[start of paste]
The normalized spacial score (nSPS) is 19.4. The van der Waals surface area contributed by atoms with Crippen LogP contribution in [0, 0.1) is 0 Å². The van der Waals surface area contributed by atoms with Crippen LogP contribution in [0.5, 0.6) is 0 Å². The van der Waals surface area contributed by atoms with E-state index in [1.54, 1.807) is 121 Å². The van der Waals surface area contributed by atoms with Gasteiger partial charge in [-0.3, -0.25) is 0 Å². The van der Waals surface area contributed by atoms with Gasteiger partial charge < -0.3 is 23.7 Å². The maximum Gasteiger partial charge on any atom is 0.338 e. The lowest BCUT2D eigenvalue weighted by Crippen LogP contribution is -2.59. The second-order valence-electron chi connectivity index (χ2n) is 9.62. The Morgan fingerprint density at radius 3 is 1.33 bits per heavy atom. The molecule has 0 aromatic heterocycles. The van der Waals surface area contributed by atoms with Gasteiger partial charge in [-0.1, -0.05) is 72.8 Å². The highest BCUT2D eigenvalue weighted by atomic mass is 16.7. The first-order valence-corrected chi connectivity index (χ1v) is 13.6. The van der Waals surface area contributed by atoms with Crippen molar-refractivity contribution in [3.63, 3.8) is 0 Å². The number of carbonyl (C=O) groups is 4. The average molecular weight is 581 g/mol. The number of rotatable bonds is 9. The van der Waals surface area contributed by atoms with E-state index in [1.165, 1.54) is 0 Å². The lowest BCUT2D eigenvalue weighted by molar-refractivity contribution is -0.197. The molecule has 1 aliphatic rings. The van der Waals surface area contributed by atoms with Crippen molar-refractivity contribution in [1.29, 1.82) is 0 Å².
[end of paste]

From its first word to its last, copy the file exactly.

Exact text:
The normalized spacial score (nSPS) is 19.4. The van der Waals surface area contributed by atoms with Crippen LogP contribution in [0, 0.1) is 0 Å². The van der Waals surface area contributed by atoms with Crippen LogP contribution in [0.5, 0.6) is 0 Å². The van der Waals surface area contributed by atoms with E-state index in [1.54, 1.807) is 121 Å². The van der Waals surface area contributed by atoms with Gasteiger partial charge in [-0.3, -0.25) is 0 Å². The van der Waals surface area contributed by atoms with Gasteiger partial charge < -0.3 is 23.7 Å². The maximum Gasteiger partial charge on any atom is 0.338 e. The lowest BCUT2D eigenvalue weighted by Crippen LogP contribution is -2.59. The second-order valence-electron chi connectivity index (χ2n) is 9.62. The Morgan fingerprint density at radius 3 is 1.33 bits per heavy atom. The molecule has 0 aromatic heterocycles. The van der Waals surface area contributed by atoms with Gasteiger partial charge in [-0.1, -0.05) is 72.8 Å². The highest BCUT2D eigenvalue weighted by atomic mass is 16.7. The first-order valence-corrected chi connectivity index (χ1v) is 13.6. The van der Waals surface area contributed by atoms with Crippen molar-refractivity contribution in [3.63, 3.8) is 0 Å². The number of carbonyl (C=O) groups is 4. The average molecular weight is 581 g/mol. The number of rotatable bonds is 9. The van der Waals surface area contributed by atoms with E-state index in [1.165, 1.54) is 0 Å². The lowest BCUT2D eigenvalue weighted by molar-refractivity contribution is -0.197. The molecule has 1 aliphatic rings. The van der Waals surface area contributed by atoms with Crippen molar-refractivity contribution in [1.29, 1.82) is 0 Å².